I slept for most of the time I lived in California. Prozac and Klonopin helped a bit but so did Netflix and YouTube and a really comfortable memory foam mattress (I read My Year of Rest and Relaxation by Ottessa Moshfegh earlier this year and it was a LOT like that). I took up photography and swimming and gave up writing and running. West Coast me was very different - I didn’t recognize this person but I tried living life her way for a little while. She hiked and camped and made kale chips and had wine delivered monthly to her apartment. She took photography classes and wine and cheese courses and went oyster shucking with friends and brought her canvas tote to the Ferry Building Farmer’s Market on the weekends and if you followed me (her) on social media you probably thought I (she) was living my (her) best Nancy Meyer’s life. Confused by all the pronouns? Imagine how I felt. I was sick and bottoming out and 15 months after I landed in San Francisco, I packed my life into 33 boxes and moved back to my parents’ house (still in Western New York though no longer on that tiny country island) to rest, relax and figure out who the fuck I was again.
Three weeks into that sabbatical, I packed two suitcases and bought a one-way flight back to New York. I’d forgotten how grey and sad the winters were up on that stretch of No Man’s Land, how the lack of noise allowed your inner thoughts to come out louder and clearer than ever before. Not yet ready to sit alone with my pain, I sought refuge in the first place I’d ever fled to in hopes of finding myself again (or for the very first time). I lived in a remodeled church in Brooklyn, which could have been located in Kansas, for all intents and purposes, because no one came to visit me. The structure, built some 90 years prior, had walls so thick it was nearly impossible to get internet or cell phone service without the use of a superbooster. At night, there were none of the usual city noises - no wailing sirens, teenagers out past curfew yelling profanities at one another, or garbage trucks making their midnight rounds. There was only a deafening silence and the gentle hum of the fluorescent courtyard lights. I sat with that silence for a year. Some nights I nearly climbed the walls. Other nights I considered checking myself in to the nearest hospital, but I continued on. Many nights I uttered my fears and my perceived failures aloud and, in my darkest moments, I believed them. I worked with my therapist and my psychiatrist weekly, I cashed in a lot of favors with my family and my friends and I began putting myself back together again.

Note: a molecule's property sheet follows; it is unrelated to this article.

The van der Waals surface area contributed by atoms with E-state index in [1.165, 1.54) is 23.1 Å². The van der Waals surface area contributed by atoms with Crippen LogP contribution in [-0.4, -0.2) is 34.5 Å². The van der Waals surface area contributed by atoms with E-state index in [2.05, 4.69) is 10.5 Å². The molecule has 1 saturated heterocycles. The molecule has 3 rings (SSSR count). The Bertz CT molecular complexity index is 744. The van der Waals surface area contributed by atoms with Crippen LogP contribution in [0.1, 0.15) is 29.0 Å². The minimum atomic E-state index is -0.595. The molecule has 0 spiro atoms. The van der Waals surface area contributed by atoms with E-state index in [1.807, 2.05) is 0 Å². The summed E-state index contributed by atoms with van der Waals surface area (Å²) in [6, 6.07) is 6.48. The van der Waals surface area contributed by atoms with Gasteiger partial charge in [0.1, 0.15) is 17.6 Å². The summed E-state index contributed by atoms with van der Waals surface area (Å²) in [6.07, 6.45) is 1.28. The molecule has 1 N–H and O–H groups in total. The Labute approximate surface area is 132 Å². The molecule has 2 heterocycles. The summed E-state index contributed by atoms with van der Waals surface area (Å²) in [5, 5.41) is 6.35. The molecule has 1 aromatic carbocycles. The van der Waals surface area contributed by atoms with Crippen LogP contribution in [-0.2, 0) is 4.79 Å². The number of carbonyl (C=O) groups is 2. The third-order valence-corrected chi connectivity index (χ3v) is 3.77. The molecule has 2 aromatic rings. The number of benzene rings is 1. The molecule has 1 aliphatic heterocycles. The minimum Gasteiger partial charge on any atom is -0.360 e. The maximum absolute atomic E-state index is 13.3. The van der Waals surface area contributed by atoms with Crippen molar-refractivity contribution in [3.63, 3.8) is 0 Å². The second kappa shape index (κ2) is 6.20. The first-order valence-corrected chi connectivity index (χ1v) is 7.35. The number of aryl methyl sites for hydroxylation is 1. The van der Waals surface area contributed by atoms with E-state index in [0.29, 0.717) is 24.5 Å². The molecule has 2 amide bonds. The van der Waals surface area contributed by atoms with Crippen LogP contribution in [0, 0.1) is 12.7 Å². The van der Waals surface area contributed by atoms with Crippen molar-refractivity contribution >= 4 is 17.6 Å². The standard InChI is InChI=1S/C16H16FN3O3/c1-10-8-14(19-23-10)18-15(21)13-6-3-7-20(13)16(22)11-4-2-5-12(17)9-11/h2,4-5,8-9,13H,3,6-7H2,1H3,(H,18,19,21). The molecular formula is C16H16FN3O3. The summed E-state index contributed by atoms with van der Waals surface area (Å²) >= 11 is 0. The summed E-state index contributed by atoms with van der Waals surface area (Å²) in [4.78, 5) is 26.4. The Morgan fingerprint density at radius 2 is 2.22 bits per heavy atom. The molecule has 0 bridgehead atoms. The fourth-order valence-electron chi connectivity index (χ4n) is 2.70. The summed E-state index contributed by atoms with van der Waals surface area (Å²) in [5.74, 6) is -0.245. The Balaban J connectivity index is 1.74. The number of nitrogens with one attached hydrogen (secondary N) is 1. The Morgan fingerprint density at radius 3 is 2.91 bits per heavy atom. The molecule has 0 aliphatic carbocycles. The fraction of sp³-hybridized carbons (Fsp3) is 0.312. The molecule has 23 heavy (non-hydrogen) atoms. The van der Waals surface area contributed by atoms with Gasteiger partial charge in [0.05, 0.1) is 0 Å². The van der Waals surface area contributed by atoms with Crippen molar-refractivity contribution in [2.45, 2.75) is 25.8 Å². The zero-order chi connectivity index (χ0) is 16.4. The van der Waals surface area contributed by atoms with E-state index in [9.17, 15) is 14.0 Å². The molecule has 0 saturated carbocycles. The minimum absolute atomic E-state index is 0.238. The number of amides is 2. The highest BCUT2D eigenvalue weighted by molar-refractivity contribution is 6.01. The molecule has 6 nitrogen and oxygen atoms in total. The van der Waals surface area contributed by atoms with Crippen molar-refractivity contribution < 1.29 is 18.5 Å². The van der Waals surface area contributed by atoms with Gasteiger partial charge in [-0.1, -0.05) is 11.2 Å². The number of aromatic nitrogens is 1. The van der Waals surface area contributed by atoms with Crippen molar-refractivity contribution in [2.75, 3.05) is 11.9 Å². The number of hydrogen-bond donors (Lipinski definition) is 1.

Five years have passed since that year in Brooklyn, which was after that time in San Francisco, which came about when I decided my life in New York was no longer what I needed, which was once the only thing I ever wanted after that one time my parents took me on a trip to New York City, the Big Fucking Apple. A handful of months ago, I started getting that West Coast itch again, convinced I needed another chance at making a life for myself somewhere new, somewhere fun, somewhere fresh and far away from my problems and insecurities. Rather than pack up my life and flee, still bruised from the mistakes of my past, I talked about my urges instead of bottling them up only to explode into some sort of maniacal manifest destiny journey back to California. I used to think I was always chasing something better, but now I know I’m only trying to escape something worse. And this lifelong desire to escape people, places and situations hasn’t changed.
But I have.
“I USED TO THINK I WAS ALWAYS CHASING SOMETHING BETTER, BUT NOW I KNOW I’M ONLY TRYING TO ESCAPE SOMETHING WORSE. AND THIS LIFELONG DESIRE TO ESCAPE PEOPLE, PLACES AND SITUATIONS HASN’T CHANGED.
BUT I HAVE.”
CATHERINE SPINLEY IS THE EDITORIAL DIRECTOR AT THE SUNDAY ISSUE AS WELL AS A FREELANCE WRITER AND SOMETIMES-PHOTOGRAPHER. WHEN NOT STALKING OTHER PEOPLE’S DOGS OR YELLING AT PEOPLE WHO REFUSE TO WALK UP THE LEFT SIDE OF THE ESCALATOR, SHE WORKS IN THE BEAUTY INDUSTRY AND PRACTICES YOGA. YOU CAN READ ABOUT HER AT WOREPAINT.COM AND @SPINDERELLA1110.